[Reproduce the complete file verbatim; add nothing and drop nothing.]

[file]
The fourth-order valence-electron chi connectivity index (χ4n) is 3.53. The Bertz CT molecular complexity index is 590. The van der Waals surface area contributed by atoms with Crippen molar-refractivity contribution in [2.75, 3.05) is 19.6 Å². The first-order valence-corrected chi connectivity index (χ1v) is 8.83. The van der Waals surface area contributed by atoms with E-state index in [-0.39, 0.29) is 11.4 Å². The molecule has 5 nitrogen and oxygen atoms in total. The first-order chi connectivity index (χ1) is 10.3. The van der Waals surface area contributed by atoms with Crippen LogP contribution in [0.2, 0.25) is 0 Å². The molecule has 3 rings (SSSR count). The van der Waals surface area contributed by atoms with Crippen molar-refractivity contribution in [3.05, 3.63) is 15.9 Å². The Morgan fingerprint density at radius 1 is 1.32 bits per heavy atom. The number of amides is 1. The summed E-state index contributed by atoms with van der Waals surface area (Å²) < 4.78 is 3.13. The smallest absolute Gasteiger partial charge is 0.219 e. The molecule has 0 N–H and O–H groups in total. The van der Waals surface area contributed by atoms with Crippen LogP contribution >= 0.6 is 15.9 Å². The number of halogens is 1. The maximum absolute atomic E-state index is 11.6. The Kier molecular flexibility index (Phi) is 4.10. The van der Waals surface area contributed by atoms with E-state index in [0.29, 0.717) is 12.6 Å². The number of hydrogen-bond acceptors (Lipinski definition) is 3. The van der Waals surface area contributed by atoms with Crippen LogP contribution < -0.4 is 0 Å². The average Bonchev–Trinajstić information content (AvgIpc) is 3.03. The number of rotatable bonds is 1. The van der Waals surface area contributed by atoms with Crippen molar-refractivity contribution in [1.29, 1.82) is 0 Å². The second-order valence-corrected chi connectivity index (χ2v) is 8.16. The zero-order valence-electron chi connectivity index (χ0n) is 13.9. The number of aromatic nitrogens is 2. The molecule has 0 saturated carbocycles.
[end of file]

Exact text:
The fourth-order valence-electron chi connectivity index (χ4n) is 3.53. The Bertz CT molecular complexity index is 590. The van der Waals surface area contributed by atoms with Crippen molar-refractivity contribution in [2.75, 3.05) is 19.6 Å². The first-order valence-corrected chi connectivity index (χ1v) is 8.83. The van der Waals surface area contributed by atoms with E-state index in [-0.39, 0.29) is 11.4 Å². The molecule has 5 nitrogen and oxygen atoms in total. The first-order chi connectivity index (χ1) is 10.3. The van der Waals surface area contributed by atoms with Crippen LogP contribution in [0.2, 0.25) is 0 Å². The molecule has 3 rings (SSSR count). The van der Waals surface area contributed by atoms with Crippen molar-refractivity contribution in [3.05, 3.63) is 15.9 Å². The Morgan fingerprint density at radius 1 is 1.32 bits per heavy atom. The number of amides is 1. The summed E-state index contributed by atoms with van der Waals surface area (Å²) < 4.78 is 3.13. The smallest absolute Gasteiger partial charge is 0.219 e. The molecule has 0 N–H and O–H groups in total. The van der Waals surface area contributed by atoms with Crippen LogP contribution >= 0.6 is 15.9 Å². The number of halogens is 1. The maximum absolute atomic E-state index is 11.6. The Kier molecular flexibility index (Phi) is 4.10. The van der Waals surface area contributed by atoms with E-state index in [0.29, 0.717) is 12.6 Å². The number of hydrogen-bond acceptors (Lipinski definition) is 3. The van der Waals surface area contributed by atoms with Crippen LogP contribution < -0.4 is 0 Å². The average Bonchev–Trinajstić information content (AvgIpc) is 3.03. The number of rotatable bonds is 1. The van der Waals surface area contributed by atoms with Crippen molar-refractivity contribution in [1.29, 1.82) is 0 Å². The second-order valence-corrected chi connectivity index (χ2v) is 8.16. The zero-order valence-electron chi connectivity index (χ0n) is 13.9. The number of aromatic nitrogens is 2. The molecule has 0 saturated carbocycles.